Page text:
There’s a chance you’ve heard of Kehlani. But if you don’t spend your time reading Pitchfork or Stereogum, the name probably doesn’t ring a bell. She’s often compared to Tinashe, but after hearing You Should Be Here, it turns out she’s more like Frank Ocean. A young, gifted songwriter who created the first truly great R&B album of the year.

Kehlani was sixteen when she participated on America’s Got Talent, as a member of the band PopLyfe. While that was only four years ago, Kehlani looks to be a whole different person now.1 The Bay Area singer has graced her body with ink, pierced her nose and figured out her sexuality. In a recent interview with Complex, she said: “By the time I was 17, I was out the house. I discovered who I was. That’s why I’m so tatted—I know myself enough to recognize that I’ve [actually] been the same person my whole life. (…) I think it’s important that there is a voice for that right now. I wouldn’t even necessarily say I’m bisexual—I like who I like. I’ve dated both men and women. Sex is biological, but gender is mental.”

Coming from someone who is technically still a teenager, this is, well, something. After releasing the popular mixtape CLOUD 19 last year, Kehlani Parrish slowly moved from under the radar to seconds away of making it big. Her view on life is both easy and sharp, and is tangible troughout her first full length album/mixtape,2 You Should Be Here. After the brief intro, Kehlani opens the record with her dreamy voice singing “I’m looking right at you, but you’re not there / I’m seeing right past you, but you seem well aware”. With just two lines, she showcases her talent for songwriting and her vocal skills. By the time the chorus kicks in, you’re pulled in and under and the only thing you can do is accept that you’ll be drowning in Kehlani’s music.

On How That Taste, Kehlani is mean-mugging her way through all the haters. The song is reminiscent of Cassie’s under-appreciated RockAByeBaby, without feeling as a cheap rip-off. Where Cassie maintains that tough-girl stance throughout the whole tape, Kehlani’s attitude is more ambivalent. She’s at once the leader of the Tsunami mob and longing for affection. “Like the Sun you are so warm, and for once I feel adored / Oh I could not ask for more”, she sings on Wanted. The emotional center piece on You Should Be Here comes halfway in, in form of The Letter. For almost three minutes, Kehlani makes it sound like a song about a failed romance. But it’s about her absent mother:3 “Every girl needs a mother, and damnit I needed you / Instead you duck for cover and you ran from the truth / Like kids do”.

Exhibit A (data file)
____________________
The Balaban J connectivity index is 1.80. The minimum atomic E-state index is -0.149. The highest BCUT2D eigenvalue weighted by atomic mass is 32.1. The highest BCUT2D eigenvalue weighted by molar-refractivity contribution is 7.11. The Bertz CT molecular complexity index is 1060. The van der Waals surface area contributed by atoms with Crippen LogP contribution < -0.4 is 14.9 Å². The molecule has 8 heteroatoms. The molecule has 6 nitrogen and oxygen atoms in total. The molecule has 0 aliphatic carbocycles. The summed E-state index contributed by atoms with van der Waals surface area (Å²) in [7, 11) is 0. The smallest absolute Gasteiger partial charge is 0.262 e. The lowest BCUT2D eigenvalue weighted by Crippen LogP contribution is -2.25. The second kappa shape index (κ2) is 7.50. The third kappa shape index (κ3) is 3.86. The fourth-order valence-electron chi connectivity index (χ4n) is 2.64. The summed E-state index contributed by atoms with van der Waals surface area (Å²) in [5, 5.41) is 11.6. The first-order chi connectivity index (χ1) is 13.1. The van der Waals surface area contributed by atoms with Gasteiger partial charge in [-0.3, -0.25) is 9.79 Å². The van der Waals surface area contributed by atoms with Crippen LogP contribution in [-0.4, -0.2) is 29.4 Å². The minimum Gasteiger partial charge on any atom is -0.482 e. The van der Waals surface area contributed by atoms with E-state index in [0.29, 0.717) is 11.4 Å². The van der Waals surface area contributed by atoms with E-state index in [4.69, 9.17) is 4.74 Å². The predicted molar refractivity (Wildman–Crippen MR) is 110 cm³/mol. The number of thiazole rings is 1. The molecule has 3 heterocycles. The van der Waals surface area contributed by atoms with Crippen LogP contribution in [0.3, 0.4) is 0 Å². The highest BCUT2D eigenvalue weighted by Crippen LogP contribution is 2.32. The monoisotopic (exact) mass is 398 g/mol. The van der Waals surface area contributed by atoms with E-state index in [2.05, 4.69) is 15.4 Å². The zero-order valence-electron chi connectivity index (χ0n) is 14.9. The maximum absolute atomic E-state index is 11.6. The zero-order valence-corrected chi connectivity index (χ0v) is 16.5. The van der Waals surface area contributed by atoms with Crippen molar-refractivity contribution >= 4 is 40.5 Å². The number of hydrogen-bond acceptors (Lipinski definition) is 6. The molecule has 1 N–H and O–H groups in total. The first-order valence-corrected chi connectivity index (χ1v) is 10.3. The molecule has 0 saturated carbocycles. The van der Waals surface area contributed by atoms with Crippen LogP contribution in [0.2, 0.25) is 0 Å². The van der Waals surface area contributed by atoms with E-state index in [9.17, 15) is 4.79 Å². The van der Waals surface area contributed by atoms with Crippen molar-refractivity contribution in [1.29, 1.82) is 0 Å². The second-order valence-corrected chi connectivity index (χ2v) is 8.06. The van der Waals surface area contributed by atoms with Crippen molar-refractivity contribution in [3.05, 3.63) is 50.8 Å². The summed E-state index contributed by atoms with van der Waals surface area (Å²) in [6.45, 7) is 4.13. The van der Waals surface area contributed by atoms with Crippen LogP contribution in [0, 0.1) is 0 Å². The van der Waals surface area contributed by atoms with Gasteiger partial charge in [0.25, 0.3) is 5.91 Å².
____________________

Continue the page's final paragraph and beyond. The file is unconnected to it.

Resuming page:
You Should Be Here isn’t a particularly long album, most songs clock out in under three miutes, and that’s part of its greatness. There are almost no fillers,4 and when you’re through, you want to hear it all over again. Kehlani created a great R&B album, without comprimising and losing her own voice. She deserves to be heard, and You Should Be Here is a terrific way to start.


  1. You wouldn’t recognize her. See? Told you.
  2. I really don’t know the difference between these two anymore. Drake’s If You’re Reading This It’s Too Late, Donnie Trumpet & The Social Experiment’s Surf and this record? You tell me what’s an album and what’s a mixtape. I’m lost.
  3. Kehlani was raised by her aunt; her mother suffered from drug addiction.
  4. You could argue that The Way with Chance The Rapper is a barely-good-enough try at a mainstream hit.

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